Michele Sliger is often asked if the agile approach can be used for things other than software development. She gave the question some consideration and found the following example of a non-IT case of agility in action, which she highlights in this week's column.
A few years ago, I had the pleasure of seeing Rudy Giuliani, the former mayor of New York City, speak at the Rocky Mountain Project Management Symposium in Denver, Colorado. As the keynote speaker, Giuliani spoke about the importance of leadership in his management of the city and how he attacked problems such as crime and poverty. I was impressed by his approach and tactics and the agile way in which he accomplished his goals.
The first thing he did was identify the most important issue, because he realized that he may not have time to address all the problems he faced during his term in office. As an elected official, he had a short window within which to accomplish positive change, so he created a prioritized backlog of items he needed to address, and crime reduction was number one.
Working with the police department and university fellow George Kelling, he decided on a strategy to reduce crime: the " broken windows theory ." This strategy originated from a paper written by James Q. Wilson and George L. Kelling, who said that by focusing on fixing small things like vandalism, further neighborhood damage is discouraged and major crime is prevented from developing. Giuliani implemented this approach, focusing on things like subway-fare evaders, public drunkenness, and vandals.
At this point, Giuliani had followed several agile practices: He created a prioritized backlog of work; he collaborated with the team (police and other advisors); and he defined a vision and an approach to be implemented in an iterative fashion.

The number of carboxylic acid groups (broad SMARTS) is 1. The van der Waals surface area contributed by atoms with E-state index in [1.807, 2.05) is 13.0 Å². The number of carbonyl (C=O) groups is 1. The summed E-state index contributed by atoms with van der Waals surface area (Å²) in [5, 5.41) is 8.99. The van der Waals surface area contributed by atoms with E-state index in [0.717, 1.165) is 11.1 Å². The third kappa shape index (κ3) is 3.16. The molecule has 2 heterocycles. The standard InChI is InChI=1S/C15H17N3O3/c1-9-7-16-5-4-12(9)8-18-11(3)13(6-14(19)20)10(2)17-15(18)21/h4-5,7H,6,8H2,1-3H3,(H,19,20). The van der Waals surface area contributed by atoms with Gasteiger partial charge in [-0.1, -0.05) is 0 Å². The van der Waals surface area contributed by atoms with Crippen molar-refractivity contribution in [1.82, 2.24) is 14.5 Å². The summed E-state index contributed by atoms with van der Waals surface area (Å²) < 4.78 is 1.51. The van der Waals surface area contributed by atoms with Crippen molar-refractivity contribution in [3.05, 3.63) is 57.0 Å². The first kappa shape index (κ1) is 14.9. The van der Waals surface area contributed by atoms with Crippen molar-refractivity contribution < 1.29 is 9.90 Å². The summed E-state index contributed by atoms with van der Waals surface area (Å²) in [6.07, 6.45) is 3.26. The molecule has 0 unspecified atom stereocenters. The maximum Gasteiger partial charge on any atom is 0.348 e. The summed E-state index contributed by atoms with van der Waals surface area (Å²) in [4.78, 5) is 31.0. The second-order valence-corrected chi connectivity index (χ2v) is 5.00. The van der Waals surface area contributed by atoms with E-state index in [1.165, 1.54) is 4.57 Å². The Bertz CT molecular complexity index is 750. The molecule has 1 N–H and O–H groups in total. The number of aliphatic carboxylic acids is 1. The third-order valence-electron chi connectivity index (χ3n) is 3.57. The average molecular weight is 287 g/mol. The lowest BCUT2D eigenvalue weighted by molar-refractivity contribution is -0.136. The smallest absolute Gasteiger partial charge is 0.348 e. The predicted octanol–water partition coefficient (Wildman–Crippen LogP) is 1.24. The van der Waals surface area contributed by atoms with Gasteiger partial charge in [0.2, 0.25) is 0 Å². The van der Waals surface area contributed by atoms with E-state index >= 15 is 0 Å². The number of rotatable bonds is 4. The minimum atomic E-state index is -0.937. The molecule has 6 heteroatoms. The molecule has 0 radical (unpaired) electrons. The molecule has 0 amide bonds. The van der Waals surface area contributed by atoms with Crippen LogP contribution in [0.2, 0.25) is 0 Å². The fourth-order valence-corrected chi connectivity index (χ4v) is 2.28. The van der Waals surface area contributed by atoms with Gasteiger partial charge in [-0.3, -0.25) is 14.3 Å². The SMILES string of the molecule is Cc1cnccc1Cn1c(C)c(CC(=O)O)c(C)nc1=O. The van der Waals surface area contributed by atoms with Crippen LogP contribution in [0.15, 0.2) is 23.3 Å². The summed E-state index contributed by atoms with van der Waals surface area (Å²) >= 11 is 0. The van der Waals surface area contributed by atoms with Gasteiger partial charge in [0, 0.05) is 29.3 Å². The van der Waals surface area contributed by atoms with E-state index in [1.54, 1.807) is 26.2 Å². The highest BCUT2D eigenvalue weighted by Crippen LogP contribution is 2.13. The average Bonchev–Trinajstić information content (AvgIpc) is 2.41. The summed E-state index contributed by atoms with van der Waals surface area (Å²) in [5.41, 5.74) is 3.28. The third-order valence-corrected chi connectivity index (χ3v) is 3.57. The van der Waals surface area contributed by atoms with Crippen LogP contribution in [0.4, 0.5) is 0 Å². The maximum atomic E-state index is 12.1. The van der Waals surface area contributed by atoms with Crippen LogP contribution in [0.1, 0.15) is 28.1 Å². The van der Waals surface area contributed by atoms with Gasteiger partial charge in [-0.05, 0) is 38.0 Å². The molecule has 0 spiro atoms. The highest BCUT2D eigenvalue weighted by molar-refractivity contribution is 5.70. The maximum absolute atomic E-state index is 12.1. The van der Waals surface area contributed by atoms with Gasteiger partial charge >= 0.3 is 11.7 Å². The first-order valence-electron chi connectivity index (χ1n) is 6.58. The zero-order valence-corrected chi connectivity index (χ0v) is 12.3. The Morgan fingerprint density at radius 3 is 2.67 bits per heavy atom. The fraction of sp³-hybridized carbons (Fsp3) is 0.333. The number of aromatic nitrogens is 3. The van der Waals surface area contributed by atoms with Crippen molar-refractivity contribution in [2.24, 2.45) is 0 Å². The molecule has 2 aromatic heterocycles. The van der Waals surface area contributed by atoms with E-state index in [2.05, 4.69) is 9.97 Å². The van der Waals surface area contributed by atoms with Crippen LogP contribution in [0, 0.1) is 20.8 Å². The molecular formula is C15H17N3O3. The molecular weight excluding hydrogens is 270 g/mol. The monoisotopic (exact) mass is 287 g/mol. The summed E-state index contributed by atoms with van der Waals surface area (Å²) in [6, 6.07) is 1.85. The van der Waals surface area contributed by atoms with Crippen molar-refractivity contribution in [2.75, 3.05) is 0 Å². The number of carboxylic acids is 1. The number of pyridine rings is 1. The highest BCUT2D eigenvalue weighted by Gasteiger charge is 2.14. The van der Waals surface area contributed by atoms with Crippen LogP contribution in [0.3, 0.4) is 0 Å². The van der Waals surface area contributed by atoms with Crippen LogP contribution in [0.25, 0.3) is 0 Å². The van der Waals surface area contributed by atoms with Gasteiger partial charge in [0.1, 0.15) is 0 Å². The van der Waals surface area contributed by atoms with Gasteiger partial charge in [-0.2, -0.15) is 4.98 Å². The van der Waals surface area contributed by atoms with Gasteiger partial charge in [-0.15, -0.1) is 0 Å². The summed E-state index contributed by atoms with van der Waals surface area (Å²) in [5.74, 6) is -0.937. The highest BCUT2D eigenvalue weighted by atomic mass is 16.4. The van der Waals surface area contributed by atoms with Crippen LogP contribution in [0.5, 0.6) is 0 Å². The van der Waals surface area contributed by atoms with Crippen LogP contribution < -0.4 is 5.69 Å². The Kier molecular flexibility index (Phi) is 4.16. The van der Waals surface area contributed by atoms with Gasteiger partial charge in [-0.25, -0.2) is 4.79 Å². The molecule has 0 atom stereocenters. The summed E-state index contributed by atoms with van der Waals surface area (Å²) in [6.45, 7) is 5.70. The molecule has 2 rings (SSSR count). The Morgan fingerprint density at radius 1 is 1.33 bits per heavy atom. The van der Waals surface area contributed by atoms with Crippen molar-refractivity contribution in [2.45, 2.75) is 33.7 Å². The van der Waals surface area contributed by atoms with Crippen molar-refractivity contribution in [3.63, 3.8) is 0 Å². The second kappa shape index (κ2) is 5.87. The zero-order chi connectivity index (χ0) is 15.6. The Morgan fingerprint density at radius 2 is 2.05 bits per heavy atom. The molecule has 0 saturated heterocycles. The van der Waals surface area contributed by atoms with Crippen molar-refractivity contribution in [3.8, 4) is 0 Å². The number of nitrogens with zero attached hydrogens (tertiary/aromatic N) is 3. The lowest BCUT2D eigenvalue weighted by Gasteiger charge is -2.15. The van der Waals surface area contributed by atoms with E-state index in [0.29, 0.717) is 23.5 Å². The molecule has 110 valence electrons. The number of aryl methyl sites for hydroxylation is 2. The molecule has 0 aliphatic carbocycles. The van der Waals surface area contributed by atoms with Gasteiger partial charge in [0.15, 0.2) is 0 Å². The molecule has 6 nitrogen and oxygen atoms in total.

In order to determine how well the broken windows project was progressing, they measured crime in every borough every day . At first, they were just looking to see if their attempts were resulting in decreases in crime, but then they began to notice patterns. By checking every day, they were able to shift the police force around to areas and times where they were most needed. They were constantly inspecting and adapting based on the metrics they were gathering. The end result was a reduction in crime by seventy percent by the end of Giuliani's tenure--and Giuliani stated that crime continues to drop every year as the police department continues to follow this successful method.
So, two more agile practices helped the team to be successful: checking in on the progress every day and inspecting and adapting each iteration. While they weren't viewing burndown charts, they were reviewing metrics that showed what was working and what they still had left to resolve. These metrics allowed the team to track improvements and make appropriate changes. You'll see that the metrics in the next example needed a bit of work before they were able to foster change.
The second item in Giuliani's backlog was welfare. He called this a problem of hopelessness and was compelled to help these individuals on welfare find good jobs that would restore feelings of productivity, accomplishment, and self-reliance.
The first thing he discovered was that the metrics that the welfare offices were tracking were inducing behaviors in staff that did not end up helping the welfare recipients. The primary measurement of success of a welfare office was based on how many people were approved for welfare that month. The more people the office had signed up for welfare meant the more productive that welfare office was, and the more attentive it was to its people's needs. The metric drove the offices to treat the symptom, but not the problem.
Giuliani changed this metric to begin measuring how many people the office had found jobs for and how good those jobs